Historically, senior care organizations have been reluctant to invest in technology; their support and donations for the Thrive Center show recognition of the need to provide residents with more tech-enabled environments, says Laurie Orlov, principal analyst of Aging in Place Technology Watch. “There is big pressure for senior living communities to put technology in,” Orlov says. “They need to provide Wi-Fi because people will move in with devices and they’ll want to have access.”

Tech Maximizes Memory Care at the Thrive Center

The Thrive Center showcases more than a dozen interactive experiences, and will focus on different aging themes every eight to 12 months. Because the number of Americans with Alzheimer’s disease is expected to nearly triple by 2050, from about five million individuals today to 14 million, the center chose to put its initial focus on memory care and dementia.

“We challenged the tech companies to come up with use cases for their technology that applied to memory,” Rose says. Some technologies focus on the safety of residents, while others focus on helping the elderly stay more active and engaged, which can improve their overall well-being.

For example, tech startup Piper touts wearables and beacons that family members and senior living facilities can use to track the location of seniors to make sure they don’t wander out of their home or living facility.

A Samsung Smart Home features smart appliances and sensors that show if windows and doors are open, how often seniors open their refrigerator and pantry (to make sure they are eating) and how often they use the bathroom (to make sure they are not dehydrated).

Adult children can log on to a smartphone app and monitor their parents, so they can see their parents’ movements and make sure they didn’t leave the oven on or a window open,” Rose says. Breezie tablets offer an easy-to-use, senior-friendly interface that helps older adults stay connected to their families, and also provides entertainment.

“These technologies are not only engaging, but can also be therapeutic for seniors,” Rose says.

Visitors to the Thrive Center can also test VR headsets. The technology can assist vision-impaired elderly, such as those with macular degeneration, to magnify, zoom in and see the world around them. VR can also be used to manage pain and anxiety levels for seniors with dementia by having them experience a calming beach scene.

SingFit allows individuals suffering from dementia to sing along with old songs while exercising the mind and body. “The music can stimulate the neurons in their brains as they sing and increase oxygen levels through body movement,” Rose says. “It impacts their mood and allows them to go back in time and say, ‘I remember when that song came out and where I was.’”

The Thrive Center Keeps Pace with Innovation

Ginna Baik, senior care practice leader for CDW Healthcare, is optimistic that the Thrive Center will make good on its promise to innovate and transform the quality of life and care for seniors because of its many programs in the works.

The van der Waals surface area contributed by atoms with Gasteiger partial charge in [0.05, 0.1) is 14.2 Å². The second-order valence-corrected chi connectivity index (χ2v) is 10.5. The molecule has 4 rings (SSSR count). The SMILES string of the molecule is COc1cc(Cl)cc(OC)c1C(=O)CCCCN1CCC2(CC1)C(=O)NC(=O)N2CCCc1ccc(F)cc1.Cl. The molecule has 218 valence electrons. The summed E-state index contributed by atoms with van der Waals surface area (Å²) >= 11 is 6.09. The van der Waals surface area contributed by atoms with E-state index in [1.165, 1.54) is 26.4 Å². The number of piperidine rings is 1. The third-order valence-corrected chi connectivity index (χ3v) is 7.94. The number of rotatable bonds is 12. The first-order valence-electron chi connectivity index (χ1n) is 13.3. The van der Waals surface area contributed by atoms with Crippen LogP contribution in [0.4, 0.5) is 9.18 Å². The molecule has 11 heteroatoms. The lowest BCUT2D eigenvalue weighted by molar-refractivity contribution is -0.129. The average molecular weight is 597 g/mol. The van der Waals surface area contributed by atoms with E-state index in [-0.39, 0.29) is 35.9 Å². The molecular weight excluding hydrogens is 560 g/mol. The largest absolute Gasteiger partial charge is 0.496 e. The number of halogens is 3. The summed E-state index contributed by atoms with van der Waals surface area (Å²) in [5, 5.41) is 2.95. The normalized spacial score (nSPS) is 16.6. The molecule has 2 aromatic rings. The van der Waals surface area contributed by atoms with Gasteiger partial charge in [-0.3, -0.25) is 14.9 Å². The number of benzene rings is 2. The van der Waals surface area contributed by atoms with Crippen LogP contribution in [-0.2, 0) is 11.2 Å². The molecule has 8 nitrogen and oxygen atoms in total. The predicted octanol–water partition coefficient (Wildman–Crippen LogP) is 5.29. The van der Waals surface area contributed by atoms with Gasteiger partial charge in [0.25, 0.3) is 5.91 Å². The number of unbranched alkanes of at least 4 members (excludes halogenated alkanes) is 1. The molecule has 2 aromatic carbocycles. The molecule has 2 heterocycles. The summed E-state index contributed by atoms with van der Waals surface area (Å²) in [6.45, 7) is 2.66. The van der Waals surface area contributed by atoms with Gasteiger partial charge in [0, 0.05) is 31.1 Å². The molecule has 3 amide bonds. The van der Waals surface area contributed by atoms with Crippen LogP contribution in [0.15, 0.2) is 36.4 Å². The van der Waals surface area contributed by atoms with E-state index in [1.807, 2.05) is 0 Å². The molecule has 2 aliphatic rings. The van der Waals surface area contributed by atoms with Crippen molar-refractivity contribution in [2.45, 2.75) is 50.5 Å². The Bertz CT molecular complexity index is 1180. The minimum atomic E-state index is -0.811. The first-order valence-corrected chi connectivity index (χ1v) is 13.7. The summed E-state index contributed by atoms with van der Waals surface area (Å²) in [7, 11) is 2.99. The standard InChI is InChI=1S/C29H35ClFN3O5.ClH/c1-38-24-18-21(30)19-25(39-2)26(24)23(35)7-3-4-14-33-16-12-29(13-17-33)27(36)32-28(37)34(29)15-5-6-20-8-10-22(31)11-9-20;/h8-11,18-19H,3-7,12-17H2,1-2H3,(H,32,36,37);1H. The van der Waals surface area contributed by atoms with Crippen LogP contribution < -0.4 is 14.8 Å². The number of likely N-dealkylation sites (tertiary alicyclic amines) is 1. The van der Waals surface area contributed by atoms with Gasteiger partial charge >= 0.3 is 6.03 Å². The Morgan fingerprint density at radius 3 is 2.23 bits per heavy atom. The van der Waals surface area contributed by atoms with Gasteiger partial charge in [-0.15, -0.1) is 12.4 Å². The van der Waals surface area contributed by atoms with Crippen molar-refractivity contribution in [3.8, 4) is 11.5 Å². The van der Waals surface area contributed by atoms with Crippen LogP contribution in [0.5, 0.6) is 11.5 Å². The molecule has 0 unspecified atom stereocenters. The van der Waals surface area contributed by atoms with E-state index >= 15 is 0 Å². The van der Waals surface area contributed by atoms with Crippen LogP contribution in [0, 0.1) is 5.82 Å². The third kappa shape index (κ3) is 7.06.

In addition to educational programs, the center plans to hold executive leadership forums, so senior care provider executives can discuss solutions they need; the center then can bring in tech companies to help resolve those issues.

The Thrive Center also plans to hold consumer advisory panels so seniors can test products under development. Researchers will be able to observe those tests and measure effectiveness.

“We want to talk about what a 21st-century senior care community looks like and drive thought leadership, and this is a place where we can have that conversation,” Baik says.

Steier, who also serves on the Thrive Center’s board of directors, agrees that collaboration is a huge benefit. The ability for senior care providers to not only work with each other and with tech companies, but also get feedback from consumers, will take the guesswork out of innovation, he says.

“All the companies feel this can be a game changer,” Steier says. By investing in the right technologies, Signature HealthCARE hopes to improve customer satisfaction by 5 to 10 percent in the coming years, Steier says.

Rose and the rest of the Thrive Center’s board of directors are already discussing other topics the center will focus on in the future. Chronic disease, isolation, depression and the importance of socialization, as well as advanced end-of-life care represent a few possibilities, she says.

As the themes change, the technology showcased will change, Rose says.

“It’s like a museum. We have to stay relevant,” she says. “One day, I want someone to say, ‘I’ve been to the Thrive Center,’ and I’ll say, ‘You saw it when it was about memory. Have you seen it now with the latest theme and new technology.'"

Photo: The Thrive Center CEO and Executive Director Sheri Rose. Photo by Jonathan Robert Willis